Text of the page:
Whether to use a single-page or a multi-page application will depend on the app’s goal and the project’s requirements. For each approach, specific use cases make it a better choice. There are also cases in which both could work, and here, you could think of a hybrid approach that combines elements of both while trying to reduce their disadvantages.
Following are the pros and cons of each approach and when you should consider using them.
Benefits and Disadvantages of a Multi-Page Application
Using an MPA approach offers the following benefits:
- Scalable: The MPA architecture is good for heavy applications because it allows you to scale them as much as you want by adding new pages for every new product or service. Effectively, an MPA can have an unlimited amount of pages and content.
- Easy to navigate and access: A robust navigation is a cornerstone of a good MPA, enabling users to move around the application quickly and access it from different entry points if needed.
- Great for SEO: An MPA is very SEO-friendly, allows you to optimize for many different keywords, and continuously improves your ranking.
- Provides more insights: With an MPA, a tool like Google Analytics provides many more insights regarding applications usage, performance, time spent on different pages, bounce rates, and much more.
- Easier to develop: An MPA may turn out much easier to develop as it requires a smaller tech stack. Many ready-made solutions, such as various content management systems (CMS), can be used fairly quickly and easily.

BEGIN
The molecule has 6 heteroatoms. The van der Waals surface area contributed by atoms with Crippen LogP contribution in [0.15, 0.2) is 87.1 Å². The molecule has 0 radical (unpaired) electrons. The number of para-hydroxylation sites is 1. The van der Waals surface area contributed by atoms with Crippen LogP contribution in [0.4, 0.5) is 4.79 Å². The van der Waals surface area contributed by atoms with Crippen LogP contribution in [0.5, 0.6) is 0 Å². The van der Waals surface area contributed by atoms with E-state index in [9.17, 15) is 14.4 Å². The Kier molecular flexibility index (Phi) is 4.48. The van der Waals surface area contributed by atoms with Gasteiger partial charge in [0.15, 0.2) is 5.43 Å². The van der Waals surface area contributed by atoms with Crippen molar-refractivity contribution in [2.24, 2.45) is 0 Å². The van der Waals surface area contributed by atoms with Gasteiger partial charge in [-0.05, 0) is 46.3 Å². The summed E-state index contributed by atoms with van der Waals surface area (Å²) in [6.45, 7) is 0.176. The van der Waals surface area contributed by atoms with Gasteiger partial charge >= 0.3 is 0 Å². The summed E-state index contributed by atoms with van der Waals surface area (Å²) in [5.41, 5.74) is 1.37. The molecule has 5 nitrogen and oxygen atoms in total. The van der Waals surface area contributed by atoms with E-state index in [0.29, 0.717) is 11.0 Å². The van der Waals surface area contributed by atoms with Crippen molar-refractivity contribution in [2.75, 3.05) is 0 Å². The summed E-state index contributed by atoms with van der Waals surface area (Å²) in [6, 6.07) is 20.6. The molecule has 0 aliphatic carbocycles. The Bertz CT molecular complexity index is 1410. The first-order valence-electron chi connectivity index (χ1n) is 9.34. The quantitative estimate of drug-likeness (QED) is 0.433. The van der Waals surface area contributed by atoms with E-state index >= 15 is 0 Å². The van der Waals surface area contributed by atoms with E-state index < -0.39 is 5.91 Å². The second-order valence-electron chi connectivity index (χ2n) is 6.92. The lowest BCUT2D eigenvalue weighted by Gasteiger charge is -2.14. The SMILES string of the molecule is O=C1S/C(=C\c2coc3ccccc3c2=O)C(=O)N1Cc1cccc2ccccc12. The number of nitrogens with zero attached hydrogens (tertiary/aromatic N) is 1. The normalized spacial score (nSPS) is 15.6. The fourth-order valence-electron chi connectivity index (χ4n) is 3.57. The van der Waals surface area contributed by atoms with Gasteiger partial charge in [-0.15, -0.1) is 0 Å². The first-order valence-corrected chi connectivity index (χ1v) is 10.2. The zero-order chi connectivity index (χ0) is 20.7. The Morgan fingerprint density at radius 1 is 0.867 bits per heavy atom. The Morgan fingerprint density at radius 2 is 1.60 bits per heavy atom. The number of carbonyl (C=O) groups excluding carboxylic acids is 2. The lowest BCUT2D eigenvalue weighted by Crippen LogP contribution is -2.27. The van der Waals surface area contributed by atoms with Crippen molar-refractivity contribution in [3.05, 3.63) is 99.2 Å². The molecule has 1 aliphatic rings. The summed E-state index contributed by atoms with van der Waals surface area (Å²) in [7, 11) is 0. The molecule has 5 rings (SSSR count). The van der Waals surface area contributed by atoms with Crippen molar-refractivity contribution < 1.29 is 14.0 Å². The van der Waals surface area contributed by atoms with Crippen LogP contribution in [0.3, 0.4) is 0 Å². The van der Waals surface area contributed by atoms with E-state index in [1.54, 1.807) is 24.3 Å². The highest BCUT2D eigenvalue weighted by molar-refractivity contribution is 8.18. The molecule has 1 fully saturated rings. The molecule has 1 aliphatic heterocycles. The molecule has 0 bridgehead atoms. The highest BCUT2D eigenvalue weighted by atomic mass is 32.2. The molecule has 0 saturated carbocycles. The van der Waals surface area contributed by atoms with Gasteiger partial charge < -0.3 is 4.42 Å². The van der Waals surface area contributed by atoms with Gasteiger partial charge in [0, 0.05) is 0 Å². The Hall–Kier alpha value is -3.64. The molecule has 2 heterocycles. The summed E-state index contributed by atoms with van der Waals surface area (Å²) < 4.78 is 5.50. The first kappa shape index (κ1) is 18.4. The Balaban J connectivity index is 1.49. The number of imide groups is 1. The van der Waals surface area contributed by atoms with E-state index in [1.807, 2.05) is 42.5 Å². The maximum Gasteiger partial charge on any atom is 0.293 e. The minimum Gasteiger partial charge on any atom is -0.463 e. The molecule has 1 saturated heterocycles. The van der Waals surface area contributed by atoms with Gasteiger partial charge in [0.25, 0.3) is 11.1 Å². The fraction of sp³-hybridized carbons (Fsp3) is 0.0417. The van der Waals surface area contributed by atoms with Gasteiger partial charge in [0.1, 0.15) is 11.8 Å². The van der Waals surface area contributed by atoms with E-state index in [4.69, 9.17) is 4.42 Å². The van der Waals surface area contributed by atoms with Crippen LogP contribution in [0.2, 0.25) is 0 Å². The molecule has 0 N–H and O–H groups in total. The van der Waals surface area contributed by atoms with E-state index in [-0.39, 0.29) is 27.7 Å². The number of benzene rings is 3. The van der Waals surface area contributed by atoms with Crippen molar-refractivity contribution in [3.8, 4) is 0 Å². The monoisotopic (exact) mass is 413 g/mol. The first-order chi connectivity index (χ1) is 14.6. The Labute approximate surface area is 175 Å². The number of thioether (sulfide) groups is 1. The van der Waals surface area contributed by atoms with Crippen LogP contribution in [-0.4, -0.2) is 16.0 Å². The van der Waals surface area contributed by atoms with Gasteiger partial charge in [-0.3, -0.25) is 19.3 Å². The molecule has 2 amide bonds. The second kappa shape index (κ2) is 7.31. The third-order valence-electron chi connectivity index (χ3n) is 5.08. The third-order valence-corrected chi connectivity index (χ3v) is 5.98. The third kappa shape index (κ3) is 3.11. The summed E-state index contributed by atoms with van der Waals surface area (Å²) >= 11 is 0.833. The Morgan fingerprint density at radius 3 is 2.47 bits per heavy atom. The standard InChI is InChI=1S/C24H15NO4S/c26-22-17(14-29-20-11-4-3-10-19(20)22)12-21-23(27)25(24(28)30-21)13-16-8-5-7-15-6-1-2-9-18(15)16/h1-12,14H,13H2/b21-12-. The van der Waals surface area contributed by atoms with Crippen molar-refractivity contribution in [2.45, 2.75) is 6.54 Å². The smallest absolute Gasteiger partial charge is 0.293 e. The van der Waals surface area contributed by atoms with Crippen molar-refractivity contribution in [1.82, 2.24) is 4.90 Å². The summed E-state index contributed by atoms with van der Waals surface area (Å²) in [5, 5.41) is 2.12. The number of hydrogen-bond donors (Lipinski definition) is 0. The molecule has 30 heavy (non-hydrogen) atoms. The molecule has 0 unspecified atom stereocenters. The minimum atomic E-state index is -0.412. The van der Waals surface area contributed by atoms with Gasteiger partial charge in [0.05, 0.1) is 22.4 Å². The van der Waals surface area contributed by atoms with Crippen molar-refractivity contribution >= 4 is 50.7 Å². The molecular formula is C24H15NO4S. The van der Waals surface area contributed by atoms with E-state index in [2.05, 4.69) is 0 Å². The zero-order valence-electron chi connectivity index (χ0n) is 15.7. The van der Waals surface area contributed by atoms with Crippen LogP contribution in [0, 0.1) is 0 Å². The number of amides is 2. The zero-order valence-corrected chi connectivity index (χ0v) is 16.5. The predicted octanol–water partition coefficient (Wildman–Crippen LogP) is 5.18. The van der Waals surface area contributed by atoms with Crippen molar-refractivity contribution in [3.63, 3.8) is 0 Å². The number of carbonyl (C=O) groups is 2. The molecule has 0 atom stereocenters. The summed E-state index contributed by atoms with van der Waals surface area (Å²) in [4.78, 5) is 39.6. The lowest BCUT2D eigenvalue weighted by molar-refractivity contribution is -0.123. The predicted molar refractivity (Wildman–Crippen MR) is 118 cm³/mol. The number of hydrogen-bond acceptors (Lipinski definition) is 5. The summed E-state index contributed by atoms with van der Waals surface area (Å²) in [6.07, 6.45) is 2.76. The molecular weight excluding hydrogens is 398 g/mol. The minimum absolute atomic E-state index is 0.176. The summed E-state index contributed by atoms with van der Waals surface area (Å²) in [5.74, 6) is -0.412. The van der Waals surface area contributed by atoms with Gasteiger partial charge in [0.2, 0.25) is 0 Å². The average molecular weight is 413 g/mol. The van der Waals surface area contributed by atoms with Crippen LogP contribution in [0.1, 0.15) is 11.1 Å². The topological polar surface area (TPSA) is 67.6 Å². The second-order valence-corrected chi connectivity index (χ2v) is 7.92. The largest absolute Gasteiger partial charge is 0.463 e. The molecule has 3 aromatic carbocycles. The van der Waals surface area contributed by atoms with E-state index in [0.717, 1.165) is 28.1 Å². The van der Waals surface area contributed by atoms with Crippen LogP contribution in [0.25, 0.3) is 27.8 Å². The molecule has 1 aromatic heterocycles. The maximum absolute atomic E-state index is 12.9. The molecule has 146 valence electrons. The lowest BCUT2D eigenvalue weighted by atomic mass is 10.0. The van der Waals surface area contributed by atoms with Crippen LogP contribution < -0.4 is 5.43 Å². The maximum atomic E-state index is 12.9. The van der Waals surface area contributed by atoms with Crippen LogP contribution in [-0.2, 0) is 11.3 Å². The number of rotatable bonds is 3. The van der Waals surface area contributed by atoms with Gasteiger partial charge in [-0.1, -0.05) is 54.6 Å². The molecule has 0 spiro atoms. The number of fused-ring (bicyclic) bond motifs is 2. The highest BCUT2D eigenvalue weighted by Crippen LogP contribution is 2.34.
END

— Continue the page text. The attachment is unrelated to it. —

At the same time, however, MPAs have several drawbacks that you must consider. These include:
- Complex and expensive development: MPAs usually have more features than SPAs, their front-end and backend must be very well integrated, and frameworks must be used for both. This increases the time and resources it takes to develop an application.
- Performance difficulties: Due to the many pages and functionalities that a multi-page app can provide, and the constant reloading of pages, this may lead to performance and speed issues.
- Maintenance and security challenges: Maintaining, updating, and securing an MPA is possibly more complex than a SPA. On the one hand, the tech stack required to build an MPA may become outdated, which makes ongoing support and maintenance difficult. Additionally, an MPA may be harder to secure due to its size. A SPA requires its endpoints to be secure, whereas an MPA requires all its pages to be secured individually.
Benefits and disadvantages of a single-page application
Building a SPA instead of an MPA may be more suitable in several instances. The benefits provided by a single-page application include the following: